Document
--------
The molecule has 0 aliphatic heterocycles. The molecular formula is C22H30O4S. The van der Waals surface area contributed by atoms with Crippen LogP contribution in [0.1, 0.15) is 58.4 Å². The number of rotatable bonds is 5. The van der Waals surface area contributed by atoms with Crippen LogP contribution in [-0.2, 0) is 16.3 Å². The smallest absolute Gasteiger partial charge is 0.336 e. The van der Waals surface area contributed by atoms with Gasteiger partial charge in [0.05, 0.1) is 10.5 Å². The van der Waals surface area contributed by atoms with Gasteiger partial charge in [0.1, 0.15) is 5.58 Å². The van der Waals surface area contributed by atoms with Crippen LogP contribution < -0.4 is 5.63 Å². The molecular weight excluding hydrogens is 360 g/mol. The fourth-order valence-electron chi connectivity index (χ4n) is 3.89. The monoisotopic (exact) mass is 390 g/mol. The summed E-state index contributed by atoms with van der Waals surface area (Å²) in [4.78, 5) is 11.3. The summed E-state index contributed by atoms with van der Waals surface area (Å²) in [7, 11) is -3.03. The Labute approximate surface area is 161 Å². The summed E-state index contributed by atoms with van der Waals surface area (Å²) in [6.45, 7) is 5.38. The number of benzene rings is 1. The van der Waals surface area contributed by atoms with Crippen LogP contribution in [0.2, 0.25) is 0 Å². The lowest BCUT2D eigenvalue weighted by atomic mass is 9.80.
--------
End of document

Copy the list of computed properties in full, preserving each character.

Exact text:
The molecule has 0 aliphatic heterocycles. The molecular formula is C22H30O4S. The van der Waals surface area contributed by atoms with Crippen LogP contribution in [0.1, 0.15) is 58.4 Å². The number of rotatable bonds is 5. The van der Waals surface area contributed by atoms with Crippen LogP contribution in [-0.2, 0) is 16.3 Å². The smallest absolute Gasteiger partial charge is 0.336 e. The van der Waals surface area contributed by atoms with Gasteiger partial charge in [0.05, 0.1) is 10.5 Å². The van der Waals surface area contributed by atoms with Gasteiger partial charge in [0.1, 0.15) is 5.58 Å². The van der Waals surface area contributed by atoms with Crippen LogP contribution < -0.4 is 5.63 Å². The molecular weight excluding hydrogens is 360 g/mol. The fourth-order valence-electron chi connectivity index (χ4n) is 3.89. The monoisotopic (exact) mass is 390 g/mol. The summed E-state index contributed by atoms with van der Waals surface area (Å²) in [4.78, 5) is 11.3. The summed E-state index contributed by atoms with van der Waals surface area (Å²) in [7, 11) is -3.03. The Labute approximate surface area is 161 Å². The summed E-state index contributed by atoms with van der Waals surface area (Å²) in [6.45, 7) is 5.38. The number of benzene rings is 1. The van der Waals surface area contributed by atoms with Crippen LogP contribution in [0.2, 0.25) is 0 Å². The lowest BCUT2D eigenvalue weighted by atomic mass is 9.80.